Sunday 1 April 2018

"He pulled out just enough to win"

Say you had something better to do on Saturday night than watching Melbourne wobble to an unconvincing victory against a lower mid-table side. I've got good news for you, there's no need to catch the replay, just cast your mind back to our pre-season game against St Kilda. If you pretend the Saints players you'd never heard of are the Brisbane players you'd never heard of and picture about as many people inside the Gabba as were at Casey Fields it was practically a carbon copy:
  • Play irresistible football in the first quarter to open a big lead
  • Barely extend the lead before half time as the other side belatedly turn up
  • Nearly lose after unexpectedly plummeting into a Grand Canyon sized hole
  • Cause fans to get collectively mopey about how mentally unfit we are
  • Bounce back to win relatively comfortably in the end.
At least this time the reward was four precious premiership points. And it can't be understated how precious they are. I'm living on the edge of a cliff, so spooked by our run home that my belief in getting anything out of this year (where anything = eighth or higher and damn what happens next) hinges entirely on starting 2-1. With that in mind, halfway through the last quarter I was pulling the shutters down on 2018 and heading outside to try and hammer in the last nail. One leg of the doomsday double is complete, but we've still got to get through North before I start showing any zest and/or vigour for the season.

Almost every "It wasn't pretty but I'll take it" win of the last few years has been against Brisbane, and like all of those I'm overjoyed to get the win but not confident that it will translate to the beating of good teams. The excuse of the Gabba being a humid hothouse at this time of year is a popular excuse for why we nearly collapsed, which would be fine if the Lions weren't 1-7 there in March/April over the last three years - and that win was against Gold Coast. Or that we sell home games to two hot, humid climates.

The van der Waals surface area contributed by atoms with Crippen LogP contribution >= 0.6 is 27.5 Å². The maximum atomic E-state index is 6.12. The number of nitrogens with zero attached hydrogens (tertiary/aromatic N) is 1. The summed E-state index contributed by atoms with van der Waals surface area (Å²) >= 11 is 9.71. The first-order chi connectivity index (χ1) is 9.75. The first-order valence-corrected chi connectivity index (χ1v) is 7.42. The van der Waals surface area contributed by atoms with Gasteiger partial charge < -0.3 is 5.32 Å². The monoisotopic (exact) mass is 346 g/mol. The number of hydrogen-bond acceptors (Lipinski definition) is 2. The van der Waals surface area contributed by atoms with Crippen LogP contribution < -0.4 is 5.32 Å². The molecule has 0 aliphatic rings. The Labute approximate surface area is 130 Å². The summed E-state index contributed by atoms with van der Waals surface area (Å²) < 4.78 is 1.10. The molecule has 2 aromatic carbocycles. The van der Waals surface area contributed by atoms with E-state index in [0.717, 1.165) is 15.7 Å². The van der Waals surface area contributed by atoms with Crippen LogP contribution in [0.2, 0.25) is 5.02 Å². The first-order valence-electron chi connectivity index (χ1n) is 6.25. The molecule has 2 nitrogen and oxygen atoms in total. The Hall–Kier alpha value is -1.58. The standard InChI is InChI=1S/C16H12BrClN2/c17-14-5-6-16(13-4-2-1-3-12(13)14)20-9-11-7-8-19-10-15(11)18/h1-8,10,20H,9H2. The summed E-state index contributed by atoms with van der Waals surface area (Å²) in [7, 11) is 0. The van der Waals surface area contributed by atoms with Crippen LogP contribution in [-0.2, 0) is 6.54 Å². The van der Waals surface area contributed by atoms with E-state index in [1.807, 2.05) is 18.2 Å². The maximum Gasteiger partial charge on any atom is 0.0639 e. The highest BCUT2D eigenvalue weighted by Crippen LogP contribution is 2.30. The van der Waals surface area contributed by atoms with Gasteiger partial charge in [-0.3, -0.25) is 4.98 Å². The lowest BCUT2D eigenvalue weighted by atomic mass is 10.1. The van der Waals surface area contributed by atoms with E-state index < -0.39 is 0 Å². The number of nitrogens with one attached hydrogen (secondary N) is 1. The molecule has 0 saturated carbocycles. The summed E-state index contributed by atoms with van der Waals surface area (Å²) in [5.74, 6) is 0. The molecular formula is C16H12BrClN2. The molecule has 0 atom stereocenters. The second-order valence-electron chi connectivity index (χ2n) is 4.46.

We got to our fourth win in a row against the Lions eventually, narrowly avoiding another 'losing as favourites' scenario. It's one thing to be the better team on paper (which is usually the first sign of impending doom), but anybody automatically counting this as a win in advance needed their head read. Wooden spooners or not, Brisbane is far from the rock bottom operation of a few seasons ago. They may not feature in the finals this year, but then again neither will we if there's not significant improvement in the next 20 weeks. But for now grasp the win to your bosom tenderly, because halfway through that last quarter the four points were heading out the door with its bags packed.

The start was good, but when it comes to Melbourne you're better off not trusting anyone. Clubs love waffling on about their 'brand' and what they stand for, well having enjoyed the first two weeks of this season and an AFLW campaign where we conceded a total of 0.1 in our last five first quarters and still lost three times (!!!) I'm reasonably confident that the poor starts which blighted us in 2017 have been addressed - leaving fans playing a the new game of guessing which of the other three quarters we'll cark it in. Last week it was the second, this week it was draped across the end of the third and the start of the last. One day everything will click, and we will enslave a team for four consecutive quarters. I will likely be on the pension by then.

The closest I get into werewolves, astrology and all that Games of Thrones shit is Max Gawn's facial hair, but I should have known something weird was going to happen when they focused artistically on a full moon before the first bounce. Next thing you knew we'd entirely strangled Brisbane to the point of being five goals up at quarter time. Then an hour later a seven goal lead had gone up in smoke and we stared down the barrel of humiliating defeat. Why would you follow anyone else?